Our annual roundup of population trends, management changes, and public-land availability
Want to know where to go out West, get some insider intel along the way, plus details on the current state populations of turkeys and last season's spring kill? Sure you do. Get your read on with our Turkey Hunting Nation updates for the dozen Western states, including available public lands.
It's as far west as a turkey hunter can go in the United States, right? If chasing gobblers at elevations of 6,000 to 10,000 feet in the morning and hanging out on white sandy beaches in the afternoon is your idea of a good trip, then Hawaii is for you. Locations where these Rio Grande turkeys live are high and dry.
Good public and private-land opportunities are available, sources say.
One note to consider though — as of this writing, wild turkey hunting is prohibited on the island of Oahu. The reason? According to officials, it's to allow populations to stabilize for future hunting opportunities.
More here: Hawaii Turkey Hunting Nation
The Washington Department of Fish and Wildlife tells us three subspecies of wild turkey are available in Washington: the Merriam's, Rio Grande, and Eastern.
Merriam's turkeys occupy portions of Ferry, Klickitat, Pend Oreille, Skamania, Stevens, Spokane, Okanogan, Chelan, Kittitas, and Yakima counties. Rio Grandes can be found in Asotin, Columbia, Garfield, Lincoln, Walla Walla, and Whitman counties. Easterns live in the Cascades in Cowlitz, Grays Harbor, Lewis, Mason, Pacific, Thurston, and Wahkiakum counties.
The generous three-bird spring limit gives the traveling hunter the opportunity to take all three subspecies in a single season (again, be sure to check location regulations).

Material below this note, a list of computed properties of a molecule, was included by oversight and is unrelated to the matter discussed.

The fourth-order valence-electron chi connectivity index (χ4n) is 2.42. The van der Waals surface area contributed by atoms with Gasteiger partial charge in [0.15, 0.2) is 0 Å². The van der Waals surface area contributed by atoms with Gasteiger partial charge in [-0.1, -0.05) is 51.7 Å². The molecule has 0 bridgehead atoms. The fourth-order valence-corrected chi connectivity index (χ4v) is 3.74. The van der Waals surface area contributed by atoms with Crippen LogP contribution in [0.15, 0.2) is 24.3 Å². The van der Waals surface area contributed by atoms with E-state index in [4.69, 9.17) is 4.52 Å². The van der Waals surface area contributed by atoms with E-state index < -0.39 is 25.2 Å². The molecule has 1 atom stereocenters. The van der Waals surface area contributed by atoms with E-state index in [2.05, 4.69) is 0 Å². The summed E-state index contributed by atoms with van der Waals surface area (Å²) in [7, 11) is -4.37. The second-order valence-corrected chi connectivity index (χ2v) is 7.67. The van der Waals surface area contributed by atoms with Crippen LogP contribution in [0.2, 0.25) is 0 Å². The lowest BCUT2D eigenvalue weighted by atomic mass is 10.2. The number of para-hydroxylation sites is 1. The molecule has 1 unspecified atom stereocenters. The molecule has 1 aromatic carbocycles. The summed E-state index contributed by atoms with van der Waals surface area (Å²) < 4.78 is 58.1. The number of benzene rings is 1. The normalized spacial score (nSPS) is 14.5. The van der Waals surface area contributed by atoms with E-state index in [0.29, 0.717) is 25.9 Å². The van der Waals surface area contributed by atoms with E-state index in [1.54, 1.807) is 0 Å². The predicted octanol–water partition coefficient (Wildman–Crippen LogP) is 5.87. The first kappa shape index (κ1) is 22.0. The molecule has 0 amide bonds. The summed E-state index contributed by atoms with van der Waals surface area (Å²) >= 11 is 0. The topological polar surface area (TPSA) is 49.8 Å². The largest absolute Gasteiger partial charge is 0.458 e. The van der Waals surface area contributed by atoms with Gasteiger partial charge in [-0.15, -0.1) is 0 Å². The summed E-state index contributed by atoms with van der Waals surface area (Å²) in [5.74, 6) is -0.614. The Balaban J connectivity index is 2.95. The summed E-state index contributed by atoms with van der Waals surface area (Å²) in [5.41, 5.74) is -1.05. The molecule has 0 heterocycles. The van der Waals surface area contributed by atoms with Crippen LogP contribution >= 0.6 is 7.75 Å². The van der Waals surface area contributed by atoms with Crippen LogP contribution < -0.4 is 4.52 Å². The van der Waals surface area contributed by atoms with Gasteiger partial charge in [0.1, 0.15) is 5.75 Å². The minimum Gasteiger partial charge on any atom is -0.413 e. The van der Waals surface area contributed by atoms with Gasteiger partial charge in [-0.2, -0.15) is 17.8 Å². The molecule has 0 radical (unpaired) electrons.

More here: Washington Turkey Hunting Nation
The Rogue Unit has the highest turkey harvest in the state, but hunters have to work hard to be successful. Hunter use there is increasing, with the second-highest hunting pressure in the state. A close second in terms of harvest is the Melrose Unit, where successful hunters required less time in the field, but a lack of public land can make access difficult (just 16% of Melrose is public, and some private land is tied up by leases).
The Beaver State is primarily home to the Rio Grande subspecies, some Merriam's, and a hybridization of the two.
More here: Oregon Turkey Hunting Nation
Most birds are found to the north (near Bonners Ferry), and throughout the Panhandle all the way south to Boise, right along the Washington state line. Other pockets of turkeys include the regions outside the towns of Salmon, Challis, and Rexburg south to the Utah and Wyoming borders.
Hunt northeastern Washington and the Idaho Panhandle for the greatest turkey densities in this region.
More here: Idaho Turkey Hunting Nation
Turkey populations are located on both public and private ground throughout Montana.
Hunters continually find success in the Long Pines and Ashland areas of Custer National Forest in the southeast (wildfires moved through the upper third of this habitat a handful of years ago). Other good places to check out are the Missouri River Breaks and the Charles M. Russell National Wildlife Refuge in central Montana, and within the Intermountain Valley Region out west.
More here: Montana Turkey Hunting Nation
Like many states, Wyoming offers numerous walk-in areas, namely private ground that offers public-lease hunting rights. Properties in 14 counties provide this access and are often prime locations.
One of the most popular areas to hunt the Merriam's wild turkey is the Black Hills region.
More here: Wyoming Turkey Hunting Nation
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